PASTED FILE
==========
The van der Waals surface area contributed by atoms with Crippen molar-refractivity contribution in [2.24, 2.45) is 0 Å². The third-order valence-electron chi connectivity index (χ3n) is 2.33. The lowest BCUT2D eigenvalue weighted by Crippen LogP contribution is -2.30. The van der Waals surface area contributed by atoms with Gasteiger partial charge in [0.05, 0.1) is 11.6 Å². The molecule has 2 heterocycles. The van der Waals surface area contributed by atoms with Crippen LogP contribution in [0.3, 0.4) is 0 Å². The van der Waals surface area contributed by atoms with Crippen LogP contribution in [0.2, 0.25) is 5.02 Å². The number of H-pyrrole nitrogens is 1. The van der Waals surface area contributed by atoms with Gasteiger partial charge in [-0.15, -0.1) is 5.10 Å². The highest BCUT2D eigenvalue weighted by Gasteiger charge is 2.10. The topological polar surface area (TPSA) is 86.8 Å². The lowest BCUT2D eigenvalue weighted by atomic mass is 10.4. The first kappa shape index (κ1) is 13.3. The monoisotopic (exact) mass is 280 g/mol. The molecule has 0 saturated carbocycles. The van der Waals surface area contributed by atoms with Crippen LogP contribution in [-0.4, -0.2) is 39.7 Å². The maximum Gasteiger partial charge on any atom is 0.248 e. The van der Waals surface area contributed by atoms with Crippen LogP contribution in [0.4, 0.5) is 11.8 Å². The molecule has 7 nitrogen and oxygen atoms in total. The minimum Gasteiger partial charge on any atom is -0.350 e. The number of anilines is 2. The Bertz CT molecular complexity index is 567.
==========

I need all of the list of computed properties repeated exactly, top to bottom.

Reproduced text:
The van der Waals surface area contributed by atoms with Crippen molar-refractivity contribution in [2.24, 2.45) is 0 Å². The third-order valence-electron chi connectivity index (χ3n) is 2.33. The lowest BCUT2D eigenvalue weighted by Crippen LogP contribution is -2.30. The van der Waals surface area contributed by atoms with Gasteiger partial charge in [0.05, 0.1) is 11.6 Å². The molecule has 2 heterocycles. The van der Waals surface area contributed by atoms with Crippen LogP contribution in [0.3, 0.4) is 0 Å². The van der Waals surface area contributed by atoms with Crippen LogP contribution in [0.2, 0.25) is 5.02 Å². The number of H-pyrrole nitrogens is 1. The van der Waals surface area contributed by atoms with Gasteiger partial charge in [-0.15, -0.1) is 5.10 Å². The highest BCUT2D eigenvalue weighted by Gasteiger charge is 2.10. The topological polar surface area (TPSA) is 86.8 Å². The lowest BCUT2D eigenvalue weighted by atomic mass is 10.4. The first kappa shape index (κ1) is 13.3. The monoisotopic (exact) mass is 280 g/mol. The molecule has 0 saturated carbocycles. The van der Waals surface area contributed by atoms with Crippen LogP contribution in [-0.4, -0.2) is 39.7 Å². The maximum Gasteiger partial charge on any atom is 0.248 e. The van der Waals surface area contributed by atoms with Crippen LogP contribution in [0.4, 0.5) is 11.8 Å². The molecule has 7 nitrogen and oxygen atoms in total. The minimum Gasteiger partial charge on any atom is -0.350 e. The number of anilines is 2. The Bertz CT molecular complexity index is 567.